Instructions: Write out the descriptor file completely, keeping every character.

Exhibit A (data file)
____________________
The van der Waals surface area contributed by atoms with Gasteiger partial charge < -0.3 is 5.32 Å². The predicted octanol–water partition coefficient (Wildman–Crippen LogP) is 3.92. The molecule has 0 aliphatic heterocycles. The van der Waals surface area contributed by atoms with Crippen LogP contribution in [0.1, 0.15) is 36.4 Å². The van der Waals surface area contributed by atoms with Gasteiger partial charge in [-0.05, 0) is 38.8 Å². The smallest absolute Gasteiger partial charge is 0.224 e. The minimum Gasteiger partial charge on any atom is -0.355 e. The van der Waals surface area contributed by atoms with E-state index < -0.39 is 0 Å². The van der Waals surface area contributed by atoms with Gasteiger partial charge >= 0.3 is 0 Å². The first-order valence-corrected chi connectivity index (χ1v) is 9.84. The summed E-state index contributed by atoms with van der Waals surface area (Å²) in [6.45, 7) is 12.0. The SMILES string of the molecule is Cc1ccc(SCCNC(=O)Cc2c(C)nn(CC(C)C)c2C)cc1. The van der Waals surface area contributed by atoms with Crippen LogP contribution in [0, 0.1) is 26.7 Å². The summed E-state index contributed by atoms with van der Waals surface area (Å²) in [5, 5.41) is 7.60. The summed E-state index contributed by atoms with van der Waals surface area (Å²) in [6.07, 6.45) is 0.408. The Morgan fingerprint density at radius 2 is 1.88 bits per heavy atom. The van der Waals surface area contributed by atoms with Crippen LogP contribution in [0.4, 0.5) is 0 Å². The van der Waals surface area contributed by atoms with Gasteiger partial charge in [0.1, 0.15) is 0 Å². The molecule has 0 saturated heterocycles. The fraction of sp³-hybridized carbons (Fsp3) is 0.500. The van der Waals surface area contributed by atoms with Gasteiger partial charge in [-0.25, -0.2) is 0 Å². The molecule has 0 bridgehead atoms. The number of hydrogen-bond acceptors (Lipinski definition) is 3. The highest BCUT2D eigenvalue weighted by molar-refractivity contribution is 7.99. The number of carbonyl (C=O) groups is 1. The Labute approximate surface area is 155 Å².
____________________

The van der Waals surface area contributed by atoms with Gasteiger partial charge < -0.3 is 5.32 Å². The predicted octanol–water partition coefficient (Wildman–Crippen LogP) is 3.92. The molecule has 0 aliphatic heterocycles. The van der Waals surface area contributed by atoms with Crippen LogP contribution in [0.1, 0.15) is 36.4 Å². The van der Waals surface area contributed by atoms with Gasteiger partial charge in [-0.05, 0) is 38.8 Å². The smallest absolute Gasteiger partial charge is 0.224 e. The minimum Gasteiger partial charge on any atom is -0.355 e. The van der Waals surface area contributed by atoms with E-state index < -0.39 is 0 Å². The van der Waals surface area contributed by atoms with Gasteiger partial charge >= 0.3 is 0 Å². The first-order valence-corrected chi connectivity index (χ1v) is 9.84. The summed E-state index contributed by atoms with van der Waals surface area (Å²) in [6.45, 7) is 12.0. The SMILES string of the molecule is Cc1ccc(SCCNC(=O)Cc2c(C)nn(CC(C)C)c2C)cc1. The van der Waals surface area contributed by atoms with Crippen LogP contribution in [0, 0.1) is 26.7 Å². The summed E-state index contributed by atoms with van der Waals surface area (Å²) in [5, 5.41) is 7.60. The summed E-state index contributed by atoms with van der Waals surface area (Å²) in [6.07, 6.45) is 0.408. The Morgan fingerprint density at radius 2 is 1.88 bits per heavy atom. The van der Waals surface area contributed by atoms with Crippen LogP contribution in [0.4, 0.5) is 0 Å². The van der Waals surface area contributed by atoms with Gasteiger partial charge in [0.1, 0.15) is 0 Å². The molecule has 0 saturated heterocycles. The fraction of sp³-hybridized carbons (Fsp3) is 0.500. The van der Waals surface area contributed by atoms with Gasteiger partial charge in [-0.25, -0.2) is 0 Å². The molecule has 0 bridgehead atoms. The number of hydrogen-bond acceptors (Lipinski definition) is 3. The highest BCUT2D eigenvalue weighted by molar-refractivity contribution is 7.99. The number of carbonyl (C=O) groups is 1. The Labute approximate surface area is 155 Å².